“It was unfair that the fact because of where she lived the concern and care of everybody in this world was different than the concern and care for the mothers and grandmothers who live in the north end of Hartford. You could not find a dry eye in the church, including myself.
“She linked those two communities that night forever. She made it real, and I respect her and the families of Newtown CT for doing that. The pain that they felt that December afternoon is the pain that these families have been having in these cities for years.”
I will interrupt McCrory and Nilda for a moment to remind readers that Adam Lanza isn’t the only madman who kills children. A group called NATO bombed a village in Afghanistan this week and killed 11 babies.
Media buried NATO’s latest massacre, but the pictures of the tiny corpses lined up to be interred hurt as much as the scenes from Sandy Hook. And I’ll be damned if I can’t find green ribbons everywhere for those kids, as much collateral damage of capitalism as Adam Lanza’s victims.
I don’t think I need to explain how gun makers through their mouthpiece the National Rifle Association protect profits and enrich themselves through scaremongering and blocking sensible gun legislation. Yet here McCrory was, voting against sensible gun control. His speech from the floor continued:
“It is a shame in itself that I could not respond to that grandmother, and tonite I want to publicly apologize for not being there for those families who lost loved ones year after year after year. And it is not like we haven’t tried to change gun laws in Connecticut before this evening.
“My colleague Rep. Dargan (who was also on the prevention task force) has said that, but we couldn’t get it done. It was stated earlier that we put funding in for the gun trafficking task force, and I think that is a good thing.
“The comment was said: This will be a strong investment in the inner cities. You think about that. We need to fund a gun task force for it to be an investment. If you want to invest in these inner cities, invest in the human capital that exists there. Provide opportunity for the young people who are not caught up in this foolishness of gun violence.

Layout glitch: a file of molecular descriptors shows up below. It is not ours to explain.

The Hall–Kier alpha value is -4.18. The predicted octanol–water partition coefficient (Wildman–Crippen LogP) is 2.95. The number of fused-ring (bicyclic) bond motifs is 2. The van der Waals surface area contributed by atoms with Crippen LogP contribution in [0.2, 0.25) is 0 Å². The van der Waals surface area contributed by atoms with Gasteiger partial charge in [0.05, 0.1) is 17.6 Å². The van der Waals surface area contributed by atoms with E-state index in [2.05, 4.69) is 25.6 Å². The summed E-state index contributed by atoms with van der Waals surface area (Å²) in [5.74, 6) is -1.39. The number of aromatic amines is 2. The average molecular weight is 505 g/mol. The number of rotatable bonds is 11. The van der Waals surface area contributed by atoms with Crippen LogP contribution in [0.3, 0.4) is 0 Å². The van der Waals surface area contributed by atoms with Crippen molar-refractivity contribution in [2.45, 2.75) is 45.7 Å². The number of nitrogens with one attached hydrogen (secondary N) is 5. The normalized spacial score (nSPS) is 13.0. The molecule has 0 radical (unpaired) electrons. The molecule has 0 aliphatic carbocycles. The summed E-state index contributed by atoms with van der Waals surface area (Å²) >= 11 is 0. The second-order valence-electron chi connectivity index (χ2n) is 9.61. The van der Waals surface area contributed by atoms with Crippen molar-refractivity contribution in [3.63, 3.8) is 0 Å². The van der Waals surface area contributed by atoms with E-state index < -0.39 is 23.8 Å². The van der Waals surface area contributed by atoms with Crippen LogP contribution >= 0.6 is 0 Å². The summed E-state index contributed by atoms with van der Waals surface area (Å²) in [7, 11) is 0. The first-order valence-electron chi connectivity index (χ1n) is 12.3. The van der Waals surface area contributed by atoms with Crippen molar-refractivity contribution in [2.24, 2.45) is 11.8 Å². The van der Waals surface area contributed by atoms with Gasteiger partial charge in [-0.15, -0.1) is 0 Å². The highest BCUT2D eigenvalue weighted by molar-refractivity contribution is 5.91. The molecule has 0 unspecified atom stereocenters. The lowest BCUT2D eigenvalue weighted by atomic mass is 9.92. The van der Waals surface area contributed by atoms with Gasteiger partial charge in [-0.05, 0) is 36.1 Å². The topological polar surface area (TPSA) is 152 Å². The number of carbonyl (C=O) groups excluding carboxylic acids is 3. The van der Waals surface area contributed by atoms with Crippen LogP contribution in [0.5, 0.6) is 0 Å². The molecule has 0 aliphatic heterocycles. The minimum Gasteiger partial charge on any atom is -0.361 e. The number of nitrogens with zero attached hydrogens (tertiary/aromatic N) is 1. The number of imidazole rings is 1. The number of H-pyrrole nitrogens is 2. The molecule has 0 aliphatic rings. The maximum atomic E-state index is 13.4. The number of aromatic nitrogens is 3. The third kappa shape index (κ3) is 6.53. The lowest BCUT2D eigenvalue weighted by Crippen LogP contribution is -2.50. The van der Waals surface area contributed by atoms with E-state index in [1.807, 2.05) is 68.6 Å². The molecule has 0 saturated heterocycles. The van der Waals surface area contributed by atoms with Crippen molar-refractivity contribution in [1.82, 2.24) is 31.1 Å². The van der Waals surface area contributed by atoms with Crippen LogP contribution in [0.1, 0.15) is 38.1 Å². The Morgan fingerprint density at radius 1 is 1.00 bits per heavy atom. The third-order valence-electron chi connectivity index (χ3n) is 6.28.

“When you listen to us, Fight for more programs that prevent. When you listen to us, fight for more after school activities because the children who live in those communities do not have the options that others have. It is no one’s fault. That’s the ball they was given to play with. It’s not like we want something that we don’t deserve. What those children want is opportunity.”
This is where Rep. McCrory lost me. The poverty infecting the City of Hartford, the poorest zip codes in the United States, is someone’s fault. There are 300 people on this planet who have more wealth than 3 billion people.
The logic of capitalism is winners and losers. Hartford has some winners, but many more losers. And it is all of our fault for accepting an economic system that allows children to go so hungry that their brains develop differently. That violence against youth on a massive scale across not just the Capital City, but across the globe over decades, centuries, is more atrocious that Adam Lanza’s one-day massacre.
Yet no one is making laws to redistribute wealth. Why? McCrory’s speech, which talked about attending a funeral for a victim of gun violence – another day in America, did address the unequal distribution of resources. But his two positions are at odds with each other.
Talking about the two murders on Capen and Barbour, a block from each other and next to an elementary school, McCrory wondered “Don’t you think those children know what happened in their communities? Don’t you think those children need mental health services right now? Don’t those families need counseling right now?”
McCrory was clear that once this gun bill passes, the state will “pick and choose who gets those supports.” And McCrory’s no vote became clear through his thunder.
“Shame on us for doing that! Shame on us for deciding that after we pass this legislation, some communities will get the support they need and others won’t. God help us if we come to that point, that we are going to pick and choose. It is not right. It is just not right.”
Yet, that is capitalism, Representative McCrory. We do pick and choose, every day. Our acquiescence to this economic system allows the winners to continue to win, and the losers to flounder.
So while Miner may have been right that McCrory had other apprehensions about the bill, McCrory’s main problem with the bill was its lack of solutions for urban gun violence.
“If you ask me as an educator, the grade I give to this piece of legislation I give is incomplete,” he said. “It is incomplete because it doesn’t speak to the issue of gun violence that has permeated our cities in this great state. I would argue that the the title of bill ‘An Act Concerning Gun Violence Prevention’ is a misnomer because we don’t have a dollar of prevention in this bill.”
To hear McCrory speak like that from the floor made me proud of him. He deserves congratulations for his protest vote. Although one wonders if the Democrats needed his vote on this one, would he still have had the courage to say “No” for the reasons above? I hope so, and I hope he continues to advocate like this in the future.